In other words, Paul counsels, act like adults. Which flies in the face of so much that comes at us from every other direction. We’re encouraged to pander to our inner child, to coddle his or her pain beyond good sense, to keep putting Spiderman band-aids on gaping childhood wounds so we never actually have to heal. We are encouraged to a state of arrested development, spending far more time accommodating the child we used to be than encouraging the adult we can become.

It is time to grow up, Paul says. Heal. Move on. We will never get to the richness that is the good life if we never challenge ourselves to maturity.

In Peter Scazzero’s book, The Emotionally Healthy Church, he talks about how common it is to find immaturity in leadership, so that we’ve learned to accept that:

  • You can be a dynamic gifted speaker for God in public and be an unloving spouse and parent at home.
  • You can function as a church council member or pastor and be unreachable, insecure, and defensive.
  • You can memorize entire books of the New Testament and still be unaware of your depression and anger, even displacing it on other people.
  • You can fast and pray a half-day each week, for years as a spiritual discipline and constantly be critical of others, justifying it as a discernment.
  • You can lead hundreds of people in a Christian ministry while driven by a deep personal need to compensate for a nagging sense of failure.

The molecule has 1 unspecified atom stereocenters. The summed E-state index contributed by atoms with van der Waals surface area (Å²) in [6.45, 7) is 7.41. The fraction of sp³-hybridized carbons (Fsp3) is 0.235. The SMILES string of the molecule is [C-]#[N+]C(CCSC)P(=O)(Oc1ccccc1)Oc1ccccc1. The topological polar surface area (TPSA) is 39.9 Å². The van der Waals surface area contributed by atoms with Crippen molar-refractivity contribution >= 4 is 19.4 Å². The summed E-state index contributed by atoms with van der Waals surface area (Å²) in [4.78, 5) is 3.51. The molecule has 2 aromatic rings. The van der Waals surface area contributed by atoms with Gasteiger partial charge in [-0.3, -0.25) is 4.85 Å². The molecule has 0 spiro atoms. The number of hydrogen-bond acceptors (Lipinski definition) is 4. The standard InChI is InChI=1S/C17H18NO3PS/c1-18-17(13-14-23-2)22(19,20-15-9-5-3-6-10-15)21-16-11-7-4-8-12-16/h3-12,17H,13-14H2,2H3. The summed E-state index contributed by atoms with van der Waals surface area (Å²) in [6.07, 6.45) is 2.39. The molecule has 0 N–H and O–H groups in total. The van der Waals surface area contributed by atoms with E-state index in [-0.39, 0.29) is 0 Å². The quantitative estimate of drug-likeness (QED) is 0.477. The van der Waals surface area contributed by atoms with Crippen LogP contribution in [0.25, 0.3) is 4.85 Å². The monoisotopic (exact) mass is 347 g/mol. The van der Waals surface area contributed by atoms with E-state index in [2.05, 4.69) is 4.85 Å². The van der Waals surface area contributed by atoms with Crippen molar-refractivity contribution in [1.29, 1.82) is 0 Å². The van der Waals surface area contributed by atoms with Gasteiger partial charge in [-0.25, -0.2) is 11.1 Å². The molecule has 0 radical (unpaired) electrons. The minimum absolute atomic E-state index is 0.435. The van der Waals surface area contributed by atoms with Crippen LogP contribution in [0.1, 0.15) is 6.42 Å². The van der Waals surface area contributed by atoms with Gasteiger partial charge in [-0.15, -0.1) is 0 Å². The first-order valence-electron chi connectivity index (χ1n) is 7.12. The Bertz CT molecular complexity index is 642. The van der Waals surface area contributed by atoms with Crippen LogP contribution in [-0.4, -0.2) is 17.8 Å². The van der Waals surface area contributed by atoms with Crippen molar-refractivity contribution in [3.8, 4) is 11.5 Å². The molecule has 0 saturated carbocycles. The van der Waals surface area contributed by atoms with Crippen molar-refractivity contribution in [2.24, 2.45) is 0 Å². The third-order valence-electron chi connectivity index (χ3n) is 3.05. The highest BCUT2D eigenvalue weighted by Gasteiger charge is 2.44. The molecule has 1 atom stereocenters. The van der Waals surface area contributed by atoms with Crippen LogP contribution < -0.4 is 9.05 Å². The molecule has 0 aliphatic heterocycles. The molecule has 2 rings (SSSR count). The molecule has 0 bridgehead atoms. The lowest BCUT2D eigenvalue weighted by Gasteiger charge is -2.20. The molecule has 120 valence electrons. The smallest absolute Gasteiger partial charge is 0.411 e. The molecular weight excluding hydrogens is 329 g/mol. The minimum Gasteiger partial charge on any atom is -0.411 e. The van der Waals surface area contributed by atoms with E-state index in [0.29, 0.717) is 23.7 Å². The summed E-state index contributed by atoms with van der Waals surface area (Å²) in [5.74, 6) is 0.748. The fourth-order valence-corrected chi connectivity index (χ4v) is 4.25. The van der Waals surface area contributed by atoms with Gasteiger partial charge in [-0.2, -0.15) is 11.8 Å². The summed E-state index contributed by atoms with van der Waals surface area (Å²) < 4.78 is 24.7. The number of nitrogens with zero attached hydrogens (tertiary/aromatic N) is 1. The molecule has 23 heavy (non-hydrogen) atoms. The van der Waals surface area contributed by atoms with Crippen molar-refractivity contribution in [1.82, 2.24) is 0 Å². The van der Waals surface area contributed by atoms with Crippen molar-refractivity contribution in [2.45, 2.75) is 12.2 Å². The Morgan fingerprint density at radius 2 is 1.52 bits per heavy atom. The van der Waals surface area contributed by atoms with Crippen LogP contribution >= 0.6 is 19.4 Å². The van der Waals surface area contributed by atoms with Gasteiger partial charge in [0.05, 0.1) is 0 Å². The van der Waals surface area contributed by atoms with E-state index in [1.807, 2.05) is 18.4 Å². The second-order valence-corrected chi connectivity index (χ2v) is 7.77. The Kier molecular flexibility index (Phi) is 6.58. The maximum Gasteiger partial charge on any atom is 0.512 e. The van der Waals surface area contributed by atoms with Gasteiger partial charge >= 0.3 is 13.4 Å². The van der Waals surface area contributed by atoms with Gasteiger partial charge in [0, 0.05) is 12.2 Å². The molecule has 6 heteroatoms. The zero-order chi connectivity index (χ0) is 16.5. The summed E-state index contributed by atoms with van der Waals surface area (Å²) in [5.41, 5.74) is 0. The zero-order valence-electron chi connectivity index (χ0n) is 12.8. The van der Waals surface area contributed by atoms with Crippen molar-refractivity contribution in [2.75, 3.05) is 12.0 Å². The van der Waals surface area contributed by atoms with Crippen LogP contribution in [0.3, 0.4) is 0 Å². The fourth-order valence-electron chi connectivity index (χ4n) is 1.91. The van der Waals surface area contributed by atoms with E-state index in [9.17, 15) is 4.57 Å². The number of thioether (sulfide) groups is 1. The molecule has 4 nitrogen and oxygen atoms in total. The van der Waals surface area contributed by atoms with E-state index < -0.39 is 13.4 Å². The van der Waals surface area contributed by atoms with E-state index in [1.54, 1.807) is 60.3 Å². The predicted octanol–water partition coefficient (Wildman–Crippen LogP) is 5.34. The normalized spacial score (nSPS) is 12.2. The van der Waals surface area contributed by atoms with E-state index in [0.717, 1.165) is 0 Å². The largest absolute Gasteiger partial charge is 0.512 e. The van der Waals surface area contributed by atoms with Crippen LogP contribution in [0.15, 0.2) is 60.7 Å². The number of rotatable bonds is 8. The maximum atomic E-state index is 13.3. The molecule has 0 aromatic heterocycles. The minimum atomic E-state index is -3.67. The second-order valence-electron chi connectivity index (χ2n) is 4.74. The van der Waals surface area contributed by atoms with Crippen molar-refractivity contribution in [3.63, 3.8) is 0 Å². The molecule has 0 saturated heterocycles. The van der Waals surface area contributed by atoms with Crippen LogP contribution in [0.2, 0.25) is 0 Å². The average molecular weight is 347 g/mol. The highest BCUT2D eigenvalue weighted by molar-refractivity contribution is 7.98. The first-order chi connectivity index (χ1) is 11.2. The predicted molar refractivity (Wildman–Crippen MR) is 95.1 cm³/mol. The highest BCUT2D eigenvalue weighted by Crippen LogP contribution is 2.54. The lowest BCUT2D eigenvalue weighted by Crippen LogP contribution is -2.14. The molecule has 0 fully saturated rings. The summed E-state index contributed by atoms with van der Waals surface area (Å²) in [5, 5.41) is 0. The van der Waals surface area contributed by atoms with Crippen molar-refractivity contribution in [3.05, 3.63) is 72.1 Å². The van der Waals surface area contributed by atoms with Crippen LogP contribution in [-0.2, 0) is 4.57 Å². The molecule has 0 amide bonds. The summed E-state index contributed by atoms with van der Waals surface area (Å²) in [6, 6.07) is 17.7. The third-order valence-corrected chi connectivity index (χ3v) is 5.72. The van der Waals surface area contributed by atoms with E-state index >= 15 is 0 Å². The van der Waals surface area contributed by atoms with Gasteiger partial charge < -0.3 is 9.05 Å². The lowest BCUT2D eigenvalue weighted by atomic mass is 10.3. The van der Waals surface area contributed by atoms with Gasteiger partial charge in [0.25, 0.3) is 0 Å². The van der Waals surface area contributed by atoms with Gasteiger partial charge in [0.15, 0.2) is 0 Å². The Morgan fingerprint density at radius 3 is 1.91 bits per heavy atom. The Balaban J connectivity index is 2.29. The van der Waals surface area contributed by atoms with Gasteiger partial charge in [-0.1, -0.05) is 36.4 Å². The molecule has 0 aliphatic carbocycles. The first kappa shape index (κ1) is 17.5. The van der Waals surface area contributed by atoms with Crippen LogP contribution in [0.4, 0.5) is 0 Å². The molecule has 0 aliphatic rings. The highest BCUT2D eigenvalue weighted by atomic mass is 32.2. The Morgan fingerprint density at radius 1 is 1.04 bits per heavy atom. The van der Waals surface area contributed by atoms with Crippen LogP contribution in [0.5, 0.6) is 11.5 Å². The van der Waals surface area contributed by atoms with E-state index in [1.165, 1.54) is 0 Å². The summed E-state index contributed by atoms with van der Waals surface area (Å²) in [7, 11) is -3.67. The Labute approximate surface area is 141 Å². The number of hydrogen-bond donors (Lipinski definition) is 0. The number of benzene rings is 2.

• You can be outwardly cooperative at church but unconsciously try to undercut or defeat your supervisor by coming habitually late, constantly forgetting meetings, withdrawing and becoming apathetic, or ignoring the real issue behind why you are hurt and angry.

Scazzero says we’ve come to expect these things in the community of Jesus. We’ve normalized the unhealthy. In fact, in his rants about spiritual leadership in the first century, Jesus himself called these very behaviors roadblocks to God’s Kingdom (see Matthew 23:13).

That’s quite a charge. A roadblock that stops my growth is bad enough, but roadblocks are not discerning. What I’ve done to block my own growth may end up blocking the spiritual maturing of others. My refusal to grow up in every way into Him, who is my Head, can actually stunt or stop the growth of the people around me. Which is no small matter. How selfish would I have to be in order to allow that?

Don’t glide too quickly past this truth: When I refuse growth in myself, I deny growth in others. This may well be a key not only to unlocking your own way forward, but also to finding more wholesome, productive place within the community of faith.

Who knew that growing up could be such a revolutionary act?

What evidence do the people closest to you have that there is actually an adult living in your adult-sized body? What evidence do your Facebook friends have that you’re a mature follower of Jesus? What would you have to relinquish in order to grow up in every way into Him, who is your Head?

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Youth is an idol (and other dangerous things to say in this day and age).